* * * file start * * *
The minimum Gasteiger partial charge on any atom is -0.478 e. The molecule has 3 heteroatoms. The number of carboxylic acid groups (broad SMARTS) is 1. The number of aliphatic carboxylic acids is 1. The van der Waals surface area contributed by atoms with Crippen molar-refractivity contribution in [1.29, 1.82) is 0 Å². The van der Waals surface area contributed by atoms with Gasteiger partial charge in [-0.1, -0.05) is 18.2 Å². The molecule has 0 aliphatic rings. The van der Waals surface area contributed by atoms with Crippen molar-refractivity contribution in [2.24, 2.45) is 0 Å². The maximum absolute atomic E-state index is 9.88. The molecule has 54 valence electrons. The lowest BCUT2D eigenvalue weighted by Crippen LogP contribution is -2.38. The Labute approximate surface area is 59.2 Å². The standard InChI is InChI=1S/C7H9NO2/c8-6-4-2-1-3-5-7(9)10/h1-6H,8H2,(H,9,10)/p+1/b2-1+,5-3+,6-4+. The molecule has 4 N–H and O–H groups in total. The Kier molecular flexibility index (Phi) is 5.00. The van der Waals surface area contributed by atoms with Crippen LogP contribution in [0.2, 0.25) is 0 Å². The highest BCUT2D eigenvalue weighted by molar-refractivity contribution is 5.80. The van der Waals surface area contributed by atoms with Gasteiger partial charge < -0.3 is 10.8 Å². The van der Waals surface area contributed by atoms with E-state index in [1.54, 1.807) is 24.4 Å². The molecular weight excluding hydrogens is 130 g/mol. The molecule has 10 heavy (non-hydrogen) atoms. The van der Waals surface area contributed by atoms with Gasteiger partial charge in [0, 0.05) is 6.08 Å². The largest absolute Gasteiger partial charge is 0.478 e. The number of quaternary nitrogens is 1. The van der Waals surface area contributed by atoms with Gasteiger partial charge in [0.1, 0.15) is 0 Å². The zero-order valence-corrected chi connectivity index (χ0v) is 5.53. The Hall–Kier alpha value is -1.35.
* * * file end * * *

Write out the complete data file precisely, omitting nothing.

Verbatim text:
The minimum Gasteiger partial charge on any atom is -0.478 e. The molecule has 3 heteroatoms. The number of carboxylic acid groups (broad SMARTS) is 1. The number of aliphatic carboxylic acids is 1. The van der Waals surface area contributed by atoms with Crippen molar-refractivity contribution in [1.29, 1.82) is 0 Å². The van der Waals surface area contributed by atoms with Gasteiger partial charge in [-0.1, -0.05) is 18.2 Å². The molecule has 0 aliphatic rings. The van der Waals surface area contributed by atoms with Crippen molar-refractivity contribution in [2.24, 2.45) is 0 Å². The maximum absolute atomic E-state index is 9.88. The molecule has 54 valence electrons. The lowest BCUT2D eigenvalue weighted by Crippen LogP contribution is -2.38. The Labute approximate surface area is 59.2 Å². The standard InChI is InChI=1S/C7H9NO2/c8-6-4-2-1-3-5-7(9)10/h1-6H,8H2,(H,9,10)/p+1/b2-1+,5-3+,6-4+. The molecule has 4 N–H and O–H groups in total. The Kier molecular flexibility index (Phi) is 5.00. The van der Waals surface area contributed by atoms with Crippen LogP contribution in [0.2, 0.25) is 0 Å². The highest BCUT2D eigenvalue weighted by molar-refractivity contribution is 5.80. The van der Waals surface area contributed by atoms with Gasteiger partial charge < -0.3 is 10.8 Å². The van der Waals surface area contributed by atoms with E-state index in [1.54, 1.807) is 24.4 Å². The molecular weight excluding hydrogens is 130 g/mol. The molecule has 10 heavy (non-hydrogen) atoms. The van der Waals surface area contributed by atoms with Gasteiger partial charge in [0, 0.05) is 6.08 Å². The largest absolute Gasteiger partial charge is 0.478 e. The number of quaternary nitrogens is 1. The van der Waals surface area contributed by atoms with Gasteiger partial charge in [0.1, 0.15) is 0 Å². The zero-order valence-corrected chi connectivity index (χ0v) is 5.53. The Hall–Kier alpha value is -1.35.